The exact numbers and type of staffing has yet to be determined and will be contingent on many factors including the future composition (numbers, qualifications and experience) of both the RCN establishment and the Federal Public Service as well as demands to crew the ships of the Future Fleet which fill vary until reaching steady state.

Some roles are more suitably performed by uniformed personnel including command and control functions as well as instruction in areas relating to leadership, naval culture, ethos, and code of conduct.

Governance and related management functions as well as specialty training functions may be suitably executed by a combination of military and civilian staff.

We heard through the replies to our RFI that industry is ready to respond to a spectrum of demands from turn-key solutions inclusive of training facilities and training support personnel, to provision of personnel, technologies, and/or software to support an RCN lead training system.

Flexibility and scalability will be key to respond to fluctuations in training development and delivery demands especially during the period of transition to the Future Fleet.

We foresee industry supporting areas such as:  Life Cycle management, Operations management, training development, training delivery, training technology operations and maintenance, digital framework operations and maintenance, training facilities maintenance, and security management.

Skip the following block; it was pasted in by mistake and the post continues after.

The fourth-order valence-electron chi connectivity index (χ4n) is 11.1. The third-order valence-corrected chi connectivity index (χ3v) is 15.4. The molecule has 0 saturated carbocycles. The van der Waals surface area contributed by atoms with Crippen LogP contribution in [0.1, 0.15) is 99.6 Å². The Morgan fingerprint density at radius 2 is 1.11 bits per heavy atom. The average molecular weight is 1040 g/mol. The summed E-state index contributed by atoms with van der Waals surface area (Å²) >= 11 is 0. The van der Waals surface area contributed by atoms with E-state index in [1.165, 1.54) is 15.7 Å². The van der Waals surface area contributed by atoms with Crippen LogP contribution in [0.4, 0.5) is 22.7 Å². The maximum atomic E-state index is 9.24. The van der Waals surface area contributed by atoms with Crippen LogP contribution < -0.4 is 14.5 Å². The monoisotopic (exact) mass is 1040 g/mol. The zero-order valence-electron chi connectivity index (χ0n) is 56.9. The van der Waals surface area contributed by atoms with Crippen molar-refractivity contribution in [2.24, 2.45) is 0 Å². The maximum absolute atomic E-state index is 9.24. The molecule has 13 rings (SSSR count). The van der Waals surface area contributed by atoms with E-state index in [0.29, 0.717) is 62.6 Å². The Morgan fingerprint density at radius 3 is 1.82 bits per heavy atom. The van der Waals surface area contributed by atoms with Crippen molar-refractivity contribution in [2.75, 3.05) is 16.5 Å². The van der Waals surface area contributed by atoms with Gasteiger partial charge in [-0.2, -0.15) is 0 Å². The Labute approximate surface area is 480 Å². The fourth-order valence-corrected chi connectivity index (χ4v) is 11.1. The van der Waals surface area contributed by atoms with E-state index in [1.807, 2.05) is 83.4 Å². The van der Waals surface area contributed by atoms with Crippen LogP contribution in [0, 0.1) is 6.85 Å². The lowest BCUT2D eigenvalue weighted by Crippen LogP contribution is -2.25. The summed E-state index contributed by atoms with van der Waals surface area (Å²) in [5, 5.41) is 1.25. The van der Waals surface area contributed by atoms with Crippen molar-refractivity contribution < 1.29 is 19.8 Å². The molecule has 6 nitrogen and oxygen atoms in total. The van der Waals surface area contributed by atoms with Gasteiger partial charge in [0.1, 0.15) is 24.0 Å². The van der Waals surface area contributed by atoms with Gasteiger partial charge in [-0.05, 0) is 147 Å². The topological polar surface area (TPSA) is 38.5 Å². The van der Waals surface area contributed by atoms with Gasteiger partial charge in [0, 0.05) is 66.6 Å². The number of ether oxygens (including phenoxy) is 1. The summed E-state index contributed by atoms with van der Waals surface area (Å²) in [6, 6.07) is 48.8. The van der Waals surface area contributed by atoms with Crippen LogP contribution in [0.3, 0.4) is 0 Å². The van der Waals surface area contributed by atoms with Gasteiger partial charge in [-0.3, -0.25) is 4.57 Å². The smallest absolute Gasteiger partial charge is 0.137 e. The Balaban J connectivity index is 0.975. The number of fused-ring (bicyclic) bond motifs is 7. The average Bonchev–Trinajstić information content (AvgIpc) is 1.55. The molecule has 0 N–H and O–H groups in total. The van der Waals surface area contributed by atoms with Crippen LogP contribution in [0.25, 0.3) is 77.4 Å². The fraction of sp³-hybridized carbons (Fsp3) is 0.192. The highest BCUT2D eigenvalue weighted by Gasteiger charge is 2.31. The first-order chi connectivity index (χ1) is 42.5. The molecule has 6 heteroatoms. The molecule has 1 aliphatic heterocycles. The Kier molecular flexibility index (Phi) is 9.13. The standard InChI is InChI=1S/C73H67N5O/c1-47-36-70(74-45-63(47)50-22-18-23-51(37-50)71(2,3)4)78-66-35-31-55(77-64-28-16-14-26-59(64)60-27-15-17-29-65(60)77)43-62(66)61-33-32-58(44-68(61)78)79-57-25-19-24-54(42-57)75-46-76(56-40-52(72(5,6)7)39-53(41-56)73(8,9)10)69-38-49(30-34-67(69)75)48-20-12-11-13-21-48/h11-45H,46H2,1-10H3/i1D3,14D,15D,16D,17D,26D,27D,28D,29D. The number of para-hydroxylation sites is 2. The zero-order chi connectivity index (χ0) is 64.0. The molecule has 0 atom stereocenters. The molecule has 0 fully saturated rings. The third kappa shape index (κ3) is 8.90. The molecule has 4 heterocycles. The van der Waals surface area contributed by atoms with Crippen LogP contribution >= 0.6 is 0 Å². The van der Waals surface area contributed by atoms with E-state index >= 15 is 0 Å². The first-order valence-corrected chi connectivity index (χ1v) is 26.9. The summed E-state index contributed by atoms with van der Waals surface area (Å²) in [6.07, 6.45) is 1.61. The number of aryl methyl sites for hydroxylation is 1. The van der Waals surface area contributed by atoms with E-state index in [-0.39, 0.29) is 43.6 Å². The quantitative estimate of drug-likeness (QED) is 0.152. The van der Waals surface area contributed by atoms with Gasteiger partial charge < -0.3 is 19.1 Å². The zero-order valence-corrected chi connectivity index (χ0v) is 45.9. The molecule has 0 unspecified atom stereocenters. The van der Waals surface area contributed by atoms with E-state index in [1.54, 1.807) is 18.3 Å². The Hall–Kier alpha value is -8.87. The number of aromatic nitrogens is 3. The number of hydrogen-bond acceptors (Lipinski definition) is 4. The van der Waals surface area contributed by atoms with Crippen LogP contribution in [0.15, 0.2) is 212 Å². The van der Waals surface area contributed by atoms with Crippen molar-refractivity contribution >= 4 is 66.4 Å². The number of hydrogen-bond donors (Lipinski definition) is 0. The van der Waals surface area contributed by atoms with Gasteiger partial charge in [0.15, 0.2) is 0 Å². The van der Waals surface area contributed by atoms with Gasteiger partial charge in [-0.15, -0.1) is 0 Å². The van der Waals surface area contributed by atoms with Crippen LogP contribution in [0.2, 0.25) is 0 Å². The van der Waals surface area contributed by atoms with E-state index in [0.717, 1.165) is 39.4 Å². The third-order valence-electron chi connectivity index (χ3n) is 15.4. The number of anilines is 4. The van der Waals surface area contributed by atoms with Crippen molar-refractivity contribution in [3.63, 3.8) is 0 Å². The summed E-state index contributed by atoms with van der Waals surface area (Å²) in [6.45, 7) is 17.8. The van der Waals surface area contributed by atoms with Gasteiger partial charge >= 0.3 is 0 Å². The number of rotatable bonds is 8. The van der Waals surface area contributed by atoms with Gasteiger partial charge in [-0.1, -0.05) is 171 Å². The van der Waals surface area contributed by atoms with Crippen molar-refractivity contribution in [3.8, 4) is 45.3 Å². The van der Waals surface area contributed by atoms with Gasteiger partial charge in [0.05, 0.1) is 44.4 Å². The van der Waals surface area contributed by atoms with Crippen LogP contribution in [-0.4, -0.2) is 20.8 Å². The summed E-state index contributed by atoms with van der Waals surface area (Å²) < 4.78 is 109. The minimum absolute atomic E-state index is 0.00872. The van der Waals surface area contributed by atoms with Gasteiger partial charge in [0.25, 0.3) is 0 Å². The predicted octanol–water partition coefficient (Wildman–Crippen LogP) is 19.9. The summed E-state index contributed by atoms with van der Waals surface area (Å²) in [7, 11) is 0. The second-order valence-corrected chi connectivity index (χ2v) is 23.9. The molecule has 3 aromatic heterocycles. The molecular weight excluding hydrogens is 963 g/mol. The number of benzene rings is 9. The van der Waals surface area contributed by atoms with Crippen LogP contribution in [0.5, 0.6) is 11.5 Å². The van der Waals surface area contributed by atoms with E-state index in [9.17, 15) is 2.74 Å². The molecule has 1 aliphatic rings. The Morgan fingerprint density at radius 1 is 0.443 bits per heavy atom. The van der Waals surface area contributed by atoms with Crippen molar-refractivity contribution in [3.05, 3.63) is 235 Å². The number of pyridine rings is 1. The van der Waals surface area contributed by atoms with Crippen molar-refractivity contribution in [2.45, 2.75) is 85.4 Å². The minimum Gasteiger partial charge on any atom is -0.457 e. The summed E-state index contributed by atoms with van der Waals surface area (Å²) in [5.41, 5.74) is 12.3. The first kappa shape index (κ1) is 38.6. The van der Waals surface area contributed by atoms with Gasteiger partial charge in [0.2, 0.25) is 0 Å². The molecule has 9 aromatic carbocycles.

The RCN finds itself in a critical juncture with recapitalization of the entire fleet over the coming two to three decades. During this period the NTS must maintain training for the current fleet, while ensuring it will be ready to respond to the progressive introduction of new and upgraded ships, systems, and equipment of the future fleet. Once introduction of CSC begins, we anticipate a transition period of at least a decade before steady-state is achieved. 

Q – As systems continue to evolve and professional standards demand various certification processes how do you see the FNTS incorporating certification into the overall training system beyond what it is today?

Members of the profession of arms in Canada possess a specialized body of military knowledge and skills acquired through education, training and experience that is necessary for accomplishing their assigned mission.  The occupational qualifications of RCN sailors will continue to evolve to reflect changes in the nature of the tasks performed by sailors at sea. 

Internal accreditations will continue to exist within the RCN across the spectrum of training as a way of validating qualifications.  We are likely to encounter new requirements with the introduction of a Future Fleet featuring the Aegis Combat System.

Professional certification generally refers to some form of formal attestation to the qualifications attained by an individual (or organization) reflective of their occupational competencies and experience. 

The Canadian Forces Military Equivalencies Program provides direction on managing Prior Learning Assessment and Recognition (PLAR).  PLAR benefits the navy by allowing training authorities to accredit individuals for equivalent civilian training.  In other words, if a Canadian citizen holds a professional certification upon enrollment in the RCN, it may qualify them to forego some or all of certain trades training. PLAR is intended to make the RCN a more attractive employment option while decreasing demands on its training system.